Table 2 shows the numbers of comments made at each session, broken down by categories. The number of comments per minute is included in the table because it provides some idea of the intensity of the interactions. The values indicate that people spoke more frequently in the Day 2 Discussion than in any other session analyzed. The number of comments and the proportions of the types of comments against the total number provide some picture of the types of comments lay participants made. These figures suggest that during the Day 1 Q&A and the Day 3 Discussion, lay participants spoke more about scientific issues, whereas the nature of comments in the Day 2 Discussion was qualitatively different, in that participants spoke more about how they felt about food nanotechnology or how the present development of nanotechnology might relate to public values. Further details will be given in the next section.
5 Deference to Scientific Knowledge
Having outlined the data and offered a preliminary analysis, let me move on to describe the nature of the observed discursive processes. Firstly, I observed a dissonance between the ideals of the citizen-engagement approach and the discursive processes that prevailed at the conference. When nonspecialists had face-to-face interactions with experts, as in the sessions on Days 1 and 3, they were drawn to issues concerning food safety and scientific uncertainties. For example, Participant D spoke mostly about Scientific Knowledge (three comments out of three) in the Day 1 Q&A, when experts were present, but he shifted to Individual Values and Public Values (nine comments out of 16) in the Day 2 Discussion, when lay participants were left to talk on their own. Similar interactional dynamics are observed with Participant H, whose comments shifted from Scientific Knowledge in the Day 1 Q&A and the Day 3 Discussion (three comments out of seven and two comments out of two) to Individual Values and Public Values (19 comments out of 22) in the Day 2 Discussion, which included experts. These phenomena suggest that when scientists were present and activities were structured (as when an informational lecture is followed by questions and answers), the perceived hierarchical relations between scientific knowledge and other forms of knowledge were reinforced and participants tended to favor topics more specifically scientific and technical.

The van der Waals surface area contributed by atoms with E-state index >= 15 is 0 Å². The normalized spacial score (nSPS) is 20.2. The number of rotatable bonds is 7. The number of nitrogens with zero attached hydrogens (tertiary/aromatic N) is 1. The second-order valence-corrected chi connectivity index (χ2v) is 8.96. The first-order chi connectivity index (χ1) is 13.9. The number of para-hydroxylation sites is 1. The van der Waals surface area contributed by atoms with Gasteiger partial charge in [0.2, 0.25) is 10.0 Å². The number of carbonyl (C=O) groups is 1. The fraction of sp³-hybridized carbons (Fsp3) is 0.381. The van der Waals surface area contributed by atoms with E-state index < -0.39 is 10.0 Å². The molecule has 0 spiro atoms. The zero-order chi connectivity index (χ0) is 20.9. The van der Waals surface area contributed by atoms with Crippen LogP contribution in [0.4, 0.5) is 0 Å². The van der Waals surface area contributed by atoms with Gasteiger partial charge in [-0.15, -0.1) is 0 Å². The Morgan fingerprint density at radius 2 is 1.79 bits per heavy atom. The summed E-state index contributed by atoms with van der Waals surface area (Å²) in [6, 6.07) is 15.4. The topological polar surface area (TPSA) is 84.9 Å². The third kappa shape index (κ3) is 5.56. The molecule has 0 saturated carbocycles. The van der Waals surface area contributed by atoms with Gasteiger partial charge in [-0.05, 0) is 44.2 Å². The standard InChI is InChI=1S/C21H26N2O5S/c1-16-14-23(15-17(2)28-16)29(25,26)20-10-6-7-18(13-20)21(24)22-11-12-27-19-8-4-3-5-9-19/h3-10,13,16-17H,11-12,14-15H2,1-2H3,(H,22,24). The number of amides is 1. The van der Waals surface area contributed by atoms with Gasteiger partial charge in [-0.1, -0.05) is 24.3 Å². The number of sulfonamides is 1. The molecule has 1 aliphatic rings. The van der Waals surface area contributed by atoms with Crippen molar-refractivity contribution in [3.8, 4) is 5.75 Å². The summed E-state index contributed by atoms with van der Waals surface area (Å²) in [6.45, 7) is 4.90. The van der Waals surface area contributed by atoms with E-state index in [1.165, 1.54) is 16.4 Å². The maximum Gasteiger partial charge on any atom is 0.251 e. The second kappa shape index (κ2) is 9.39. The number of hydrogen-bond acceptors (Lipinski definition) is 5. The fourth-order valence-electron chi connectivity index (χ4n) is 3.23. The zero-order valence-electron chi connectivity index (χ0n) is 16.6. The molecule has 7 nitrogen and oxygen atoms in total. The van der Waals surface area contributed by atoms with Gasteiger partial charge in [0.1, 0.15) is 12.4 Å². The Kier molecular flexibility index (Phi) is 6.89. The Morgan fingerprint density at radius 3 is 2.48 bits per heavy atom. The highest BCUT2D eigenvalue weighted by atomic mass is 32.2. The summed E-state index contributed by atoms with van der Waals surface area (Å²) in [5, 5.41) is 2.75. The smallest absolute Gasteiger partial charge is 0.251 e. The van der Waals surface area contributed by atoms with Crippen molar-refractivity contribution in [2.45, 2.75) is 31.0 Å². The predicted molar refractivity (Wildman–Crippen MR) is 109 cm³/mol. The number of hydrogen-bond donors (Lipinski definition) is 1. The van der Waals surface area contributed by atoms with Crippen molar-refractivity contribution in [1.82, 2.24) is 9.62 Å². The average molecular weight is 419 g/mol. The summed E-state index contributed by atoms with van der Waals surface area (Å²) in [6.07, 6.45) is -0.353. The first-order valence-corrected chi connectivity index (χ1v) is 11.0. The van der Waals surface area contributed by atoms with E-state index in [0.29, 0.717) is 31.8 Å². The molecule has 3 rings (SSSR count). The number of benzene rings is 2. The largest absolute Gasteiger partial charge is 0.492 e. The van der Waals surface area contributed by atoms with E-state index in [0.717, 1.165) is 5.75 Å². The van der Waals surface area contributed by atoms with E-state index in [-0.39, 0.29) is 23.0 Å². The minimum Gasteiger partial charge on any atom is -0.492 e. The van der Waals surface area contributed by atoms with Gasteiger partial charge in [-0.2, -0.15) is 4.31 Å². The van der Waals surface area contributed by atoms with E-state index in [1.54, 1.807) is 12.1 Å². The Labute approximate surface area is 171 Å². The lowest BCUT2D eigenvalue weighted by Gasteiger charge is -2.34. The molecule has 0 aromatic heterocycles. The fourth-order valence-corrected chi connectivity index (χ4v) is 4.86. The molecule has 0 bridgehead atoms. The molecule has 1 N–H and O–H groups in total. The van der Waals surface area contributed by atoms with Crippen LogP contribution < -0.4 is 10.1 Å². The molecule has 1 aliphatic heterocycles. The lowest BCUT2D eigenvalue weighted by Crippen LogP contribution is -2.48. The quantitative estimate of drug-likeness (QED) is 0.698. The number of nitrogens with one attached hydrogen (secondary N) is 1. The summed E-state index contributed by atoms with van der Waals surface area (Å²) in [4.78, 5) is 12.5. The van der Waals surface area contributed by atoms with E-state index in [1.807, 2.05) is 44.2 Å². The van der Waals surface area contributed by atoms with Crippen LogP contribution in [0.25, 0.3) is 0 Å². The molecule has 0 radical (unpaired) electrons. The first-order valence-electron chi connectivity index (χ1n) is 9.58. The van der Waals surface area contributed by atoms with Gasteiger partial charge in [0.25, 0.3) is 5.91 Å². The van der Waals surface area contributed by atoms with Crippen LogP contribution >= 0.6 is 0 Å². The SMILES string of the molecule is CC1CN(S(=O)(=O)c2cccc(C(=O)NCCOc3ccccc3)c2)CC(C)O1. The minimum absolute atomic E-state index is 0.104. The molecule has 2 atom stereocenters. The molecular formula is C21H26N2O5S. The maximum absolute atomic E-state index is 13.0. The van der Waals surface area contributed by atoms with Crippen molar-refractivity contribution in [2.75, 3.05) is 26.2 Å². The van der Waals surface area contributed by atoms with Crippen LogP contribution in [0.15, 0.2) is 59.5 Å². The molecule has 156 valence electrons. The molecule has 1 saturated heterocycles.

Further, particularly during the sessions in which experts were present, participants who had some background in science took on more prominent roles in the discussion, and those who felt they did not have relevant backgrounds hardly spoke. These imply that a science-based understanding operated in one set of circumstances, while an experience- or values-based understanding operated in other circumstances. The presence of experts invited lay participants to pose science-based questions, which, in turn, created an atmosphere that privileged scientific over other forms of knowledge, hence marginalizing participants who attempted to understand food nanotechnology from different standpoints. For instance, questions such as the following took center stage when scientists were present: “Materials will be reduced to nanoscale, which will cause the materials to have properties which were not present in the original materials, right? And then even if the nanoparticles are coagulated once again, the materials will not regain the properties possessed by the original materials, right? Does that mean that you will be creating something unexpected?”